Regular gym work with weights / stretch bands to strengthen your shoulder muscles and ligaments, as well as those in the arms, back, chest and core is an important element in remaining injury-free. I've also found it useful in balancing out some of the imbalances that are produced by freestyle swimming (e.g. the pulling forward of the shoulders). There is an age factor here, with most people becoming less flexible and slower to recover as they get older, making this kind of work increasingly important. I also follow a programme of stretching, and engage in regular cross training - these days, mostly running, but also some cycling, or working out on the gym cross-trainer. This provides some weight-bearing exercise (important for bone density, especially for women), and keeps the legs - often neglected in marathon swimming - fit, strong and flexible. In particular, I've found that running, plus some time on a wobble board has done wonders for my ankle stability - something that can be damaged by a lot of freestyle swimming. It's important not to see this as an add-on to training, but as a fundamental part of training - however much you feel like you should be using every spare training minute in the water, it's really worth setting aside some time for this.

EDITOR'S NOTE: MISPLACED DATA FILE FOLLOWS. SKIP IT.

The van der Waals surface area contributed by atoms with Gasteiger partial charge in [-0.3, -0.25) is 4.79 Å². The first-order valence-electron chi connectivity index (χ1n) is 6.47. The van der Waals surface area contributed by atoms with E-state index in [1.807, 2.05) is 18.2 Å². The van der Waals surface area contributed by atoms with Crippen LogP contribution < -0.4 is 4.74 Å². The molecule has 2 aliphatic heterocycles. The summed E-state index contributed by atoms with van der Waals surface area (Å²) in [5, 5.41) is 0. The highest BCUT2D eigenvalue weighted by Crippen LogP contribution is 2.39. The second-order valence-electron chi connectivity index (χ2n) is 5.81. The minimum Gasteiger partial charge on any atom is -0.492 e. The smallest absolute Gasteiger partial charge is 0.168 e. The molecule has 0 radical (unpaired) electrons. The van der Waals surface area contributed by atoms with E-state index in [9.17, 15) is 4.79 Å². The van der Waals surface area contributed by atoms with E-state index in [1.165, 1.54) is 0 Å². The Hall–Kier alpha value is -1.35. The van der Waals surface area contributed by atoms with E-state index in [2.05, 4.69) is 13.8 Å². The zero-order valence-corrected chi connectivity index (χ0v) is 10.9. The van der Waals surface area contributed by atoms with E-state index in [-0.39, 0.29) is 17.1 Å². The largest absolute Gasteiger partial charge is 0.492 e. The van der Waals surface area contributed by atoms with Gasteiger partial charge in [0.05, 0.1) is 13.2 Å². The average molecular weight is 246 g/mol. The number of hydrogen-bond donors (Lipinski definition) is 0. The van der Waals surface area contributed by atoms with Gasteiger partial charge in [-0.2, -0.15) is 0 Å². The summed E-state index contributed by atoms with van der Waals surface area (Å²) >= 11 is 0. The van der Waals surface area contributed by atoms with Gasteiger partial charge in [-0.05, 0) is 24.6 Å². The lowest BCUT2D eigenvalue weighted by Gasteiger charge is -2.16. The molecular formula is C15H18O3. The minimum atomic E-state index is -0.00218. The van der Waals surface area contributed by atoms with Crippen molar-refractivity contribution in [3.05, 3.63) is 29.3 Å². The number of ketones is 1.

4. Start from where you are, not where you think you should be.